The loosehead's head position is on the outside of the scrum whereas the tighthead's head position is in between the opposition's hooker and loosehead.
It takes a special kind of bravery to willingly commit to a position where two men are actively seeking to hurt you.
The tighthead prop must absorb far more pressure in the scrums than the loosehead, which is why it is easier to switch from tight to loose and not the other way around. The tighthead provides the foundation for the scrum, but there is more to it than that.
The tighthead cannot take a step back on his put-in. If he does the initiative is lost and it has a knock-on effect throughout the team. If the tighthead takes a step back then the scrum-half is scrambling to get the ball at the base, and in turn the out-half is taking a step back before receiving and so are those outside him.
It is to Ireland's advantage that Corbierso is ruled out for this game with a knee injury. Joe Marler is not as dominant a scrummager as the London Irish loosehead, which is why Hartley might well be preferred to Youngs at hooker this weekend.
Hartley is second only to Rory Best as a scrummaging hooker in this part of the world. He provides more firepower than Youngs and if, as expected, Lancaster opts for the Northampton hooker there will be no question of England's tactics: Ross will be targeted.
What England will do is attempt to force a two-on-one situation. They will pressure Best in the hope the hooker has to pop his head up so as to relieve the force being brought to bear.
This clears a direct path for both loosehead and hooker to attack the tighthead, a tactic that worked for Northampton in the first half of their Heineken Cup final against Leinster in 2011.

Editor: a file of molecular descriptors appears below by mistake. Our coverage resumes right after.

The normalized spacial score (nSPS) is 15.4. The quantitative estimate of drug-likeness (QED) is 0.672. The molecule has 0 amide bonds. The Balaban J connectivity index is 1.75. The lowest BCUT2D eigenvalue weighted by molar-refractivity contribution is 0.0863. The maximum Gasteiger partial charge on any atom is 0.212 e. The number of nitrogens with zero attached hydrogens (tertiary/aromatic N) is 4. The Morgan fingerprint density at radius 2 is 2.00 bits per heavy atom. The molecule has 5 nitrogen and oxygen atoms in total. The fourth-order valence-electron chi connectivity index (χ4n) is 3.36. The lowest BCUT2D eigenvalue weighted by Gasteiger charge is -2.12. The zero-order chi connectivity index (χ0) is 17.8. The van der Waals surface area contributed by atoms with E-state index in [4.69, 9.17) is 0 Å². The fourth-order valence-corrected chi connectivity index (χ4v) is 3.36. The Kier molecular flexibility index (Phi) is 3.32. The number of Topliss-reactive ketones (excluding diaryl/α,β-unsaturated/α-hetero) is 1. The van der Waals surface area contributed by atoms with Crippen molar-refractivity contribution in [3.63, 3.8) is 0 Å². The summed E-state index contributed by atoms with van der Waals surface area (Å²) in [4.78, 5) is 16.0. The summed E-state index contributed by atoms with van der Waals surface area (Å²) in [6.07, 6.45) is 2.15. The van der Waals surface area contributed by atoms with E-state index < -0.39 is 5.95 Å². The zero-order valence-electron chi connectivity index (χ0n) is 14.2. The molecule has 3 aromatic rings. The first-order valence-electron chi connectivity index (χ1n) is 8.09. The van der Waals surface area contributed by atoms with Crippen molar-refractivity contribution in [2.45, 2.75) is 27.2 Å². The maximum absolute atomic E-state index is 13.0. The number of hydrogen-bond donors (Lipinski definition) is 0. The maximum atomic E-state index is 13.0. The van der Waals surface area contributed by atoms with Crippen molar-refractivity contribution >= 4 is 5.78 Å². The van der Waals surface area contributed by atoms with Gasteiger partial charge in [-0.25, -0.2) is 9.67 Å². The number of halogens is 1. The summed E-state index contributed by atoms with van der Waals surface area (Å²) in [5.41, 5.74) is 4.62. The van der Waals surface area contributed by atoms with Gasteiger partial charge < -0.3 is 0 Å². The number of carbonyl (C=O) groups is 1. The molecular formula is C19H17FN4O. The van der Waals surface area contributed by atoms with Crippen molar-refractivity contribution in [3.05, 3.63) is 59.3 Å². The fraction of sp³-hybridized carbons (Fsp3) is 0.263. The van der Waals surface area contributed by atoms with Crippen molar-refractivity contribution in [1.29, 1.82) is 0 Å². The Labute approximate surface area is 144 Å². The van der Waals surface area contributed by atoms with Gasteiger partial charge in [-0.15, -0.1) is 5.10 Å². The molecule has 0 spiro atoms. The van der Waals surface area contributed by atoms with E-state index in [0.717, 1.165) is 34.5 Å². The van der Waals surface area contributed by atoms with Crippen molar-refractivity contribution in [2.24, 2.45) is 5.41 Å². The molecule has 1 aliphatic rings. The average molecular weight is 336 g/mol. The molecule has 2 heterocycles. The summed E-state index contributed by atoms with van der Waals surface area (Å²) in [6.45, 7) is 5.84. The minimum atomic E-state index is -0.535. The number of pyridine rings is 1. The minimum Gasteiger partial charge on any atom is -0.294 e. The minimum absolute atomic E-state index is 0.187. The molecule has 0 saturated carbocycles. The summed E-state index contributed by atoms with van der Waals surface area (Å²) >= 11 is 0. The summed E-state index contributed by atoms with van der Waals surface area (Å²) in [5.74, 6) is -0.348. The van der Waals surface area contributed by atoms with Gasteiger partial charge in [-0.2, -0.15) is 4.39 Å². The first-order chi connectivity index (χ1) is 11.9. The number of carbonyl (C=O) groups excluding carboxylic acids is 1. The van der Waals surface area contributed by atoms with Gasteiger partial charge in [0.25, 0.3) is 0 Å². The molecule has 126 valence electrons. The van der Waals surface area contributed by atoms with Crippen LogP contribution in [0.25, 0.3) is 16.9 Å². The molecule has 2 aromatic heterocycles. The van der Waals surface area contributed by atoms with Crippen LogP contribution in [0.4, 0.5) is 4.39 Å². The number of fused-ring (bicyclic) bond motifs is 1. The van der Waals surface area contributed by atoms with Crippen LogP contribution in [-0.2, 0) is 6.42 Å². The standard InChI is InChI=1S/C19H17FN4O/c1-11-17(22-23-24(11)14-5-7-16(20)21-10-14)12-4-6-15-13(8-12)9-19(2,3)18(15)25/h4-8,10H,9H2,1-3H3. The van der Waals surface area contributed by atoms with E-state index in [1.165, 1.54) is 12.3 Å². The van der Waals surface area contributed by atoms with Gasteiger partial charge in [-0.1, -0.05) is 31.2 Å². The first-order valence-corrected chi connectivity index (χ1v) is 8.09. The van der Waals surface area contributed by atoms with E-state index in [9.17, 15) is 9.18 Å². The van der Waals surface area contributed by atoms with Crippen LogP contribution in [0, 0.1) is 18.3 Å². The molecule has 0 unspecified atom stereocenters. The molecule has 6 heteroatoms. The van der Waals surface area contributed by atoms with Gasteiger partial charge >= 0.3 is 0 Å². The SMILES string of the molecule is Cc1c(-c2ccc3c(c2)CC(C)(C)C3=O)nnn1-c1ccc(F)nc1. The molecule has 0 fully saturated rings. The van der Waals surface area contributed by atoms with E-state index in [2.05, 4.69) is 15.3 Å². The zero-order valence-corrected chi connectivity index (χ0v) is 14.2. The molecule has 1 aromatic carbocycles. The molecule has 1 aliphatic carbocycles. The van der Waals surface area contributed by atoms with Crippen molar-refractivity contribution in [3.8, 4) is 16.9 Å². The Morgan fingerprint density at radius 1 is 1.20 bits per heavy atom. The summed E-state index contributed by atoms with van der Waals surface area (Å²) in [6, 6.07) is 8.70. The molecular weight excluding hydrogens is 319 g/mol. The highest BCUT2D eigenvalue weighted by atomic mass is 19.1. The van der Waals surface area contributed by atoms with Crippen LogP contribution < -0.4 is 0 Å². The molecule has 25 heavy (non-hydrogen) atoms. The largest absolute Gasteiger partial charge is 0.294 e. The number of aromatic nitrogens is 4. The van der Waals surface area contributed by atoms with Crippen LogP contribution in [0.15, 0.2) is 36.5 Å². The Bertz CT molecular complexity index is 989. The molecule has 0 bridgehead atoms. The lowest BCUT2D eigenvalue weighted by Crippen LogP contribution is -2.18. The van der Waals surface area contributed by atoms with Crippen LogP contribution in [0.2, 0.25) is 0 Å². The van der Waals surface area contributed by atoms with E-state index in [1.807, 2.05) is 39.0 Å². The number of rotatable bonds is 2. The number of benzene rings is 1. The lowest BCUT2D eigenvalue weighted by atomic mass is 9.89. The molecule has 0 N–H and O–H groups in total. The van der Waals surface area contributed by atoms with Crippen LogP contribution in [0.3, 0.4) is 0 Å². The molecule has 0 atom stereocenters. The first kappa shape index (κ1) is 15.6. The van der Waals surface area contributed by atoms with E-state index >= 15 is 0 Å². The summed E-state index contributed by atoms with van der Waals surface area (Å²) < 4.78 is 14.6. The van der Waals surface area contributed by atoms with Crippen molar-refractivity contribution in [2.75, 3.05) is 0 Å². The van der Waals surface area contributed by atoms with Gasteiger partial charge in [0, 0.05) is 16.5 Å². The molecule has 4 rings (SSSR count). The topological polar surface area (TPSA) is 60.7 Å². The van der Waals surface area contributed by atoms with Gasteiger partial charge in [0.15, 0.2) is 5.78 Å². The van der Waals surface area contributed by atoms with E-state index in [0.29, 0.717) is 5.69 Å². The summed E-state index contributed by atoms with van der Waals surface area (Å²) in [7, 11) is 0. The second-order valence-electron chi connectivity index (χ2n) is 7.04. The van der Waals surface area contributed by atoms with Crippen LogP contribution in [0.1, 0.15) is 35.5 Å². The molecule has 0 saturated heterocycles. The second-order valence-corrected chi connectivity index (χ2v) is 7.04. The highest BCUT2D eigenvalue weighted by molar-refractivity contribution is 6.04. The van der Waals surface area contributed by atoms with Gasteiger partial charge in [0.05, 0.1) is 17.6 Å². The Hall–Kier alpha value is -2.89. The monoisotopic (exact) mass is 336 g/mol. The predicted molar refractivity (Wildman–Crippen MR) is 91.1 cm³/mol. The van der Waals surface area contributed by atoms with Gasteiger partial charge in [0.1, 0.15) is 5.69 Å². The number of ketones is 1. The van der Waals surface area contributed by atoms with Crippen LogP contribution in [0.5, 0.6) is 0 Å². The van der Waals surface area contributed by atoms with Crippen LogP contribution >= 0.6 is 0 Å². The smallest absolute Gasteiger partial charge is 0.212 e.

Ireland are fortunate that Best is back to full fitness because he can absorb a ferocious amount of pressure, which will help keep the force off Ross.
Hartley, who captained Northampton in that final, gained notoriety last year when he was cited and subsequently banned for eight weeks for biting Stephen Ferris during the game. It was a reprehensible act and his punishment was outrageously lenient.
He was also cited and banned for two weeks when found guilty of striking Best with his forearm during Northampton's Heineken Cup defeat to Ulster at Franklin's Gardens in December.
He has a nasty streak to his game that makes him a bit of a liability selection wise because there is always the danger he will earn a yellow, or even red, card at some stage of the game. But if England are determined to attack Ireland's platform, he is just the man to unleash.
This is a hugely important game for both sides. After their opening-day victories they are both in the running for the championship, although given that France are the only side to ever lose their opening game and still win the title, a feat they achieved in 2006, they cannot be completely ruled out of the equation.
Ireland and England are, though, in better positions and one of them should be in an infinitely stronger position on Sunday evening.
It is now 10 years since England last won in Dublin, a record the current generation will be loath to see broken on their watch.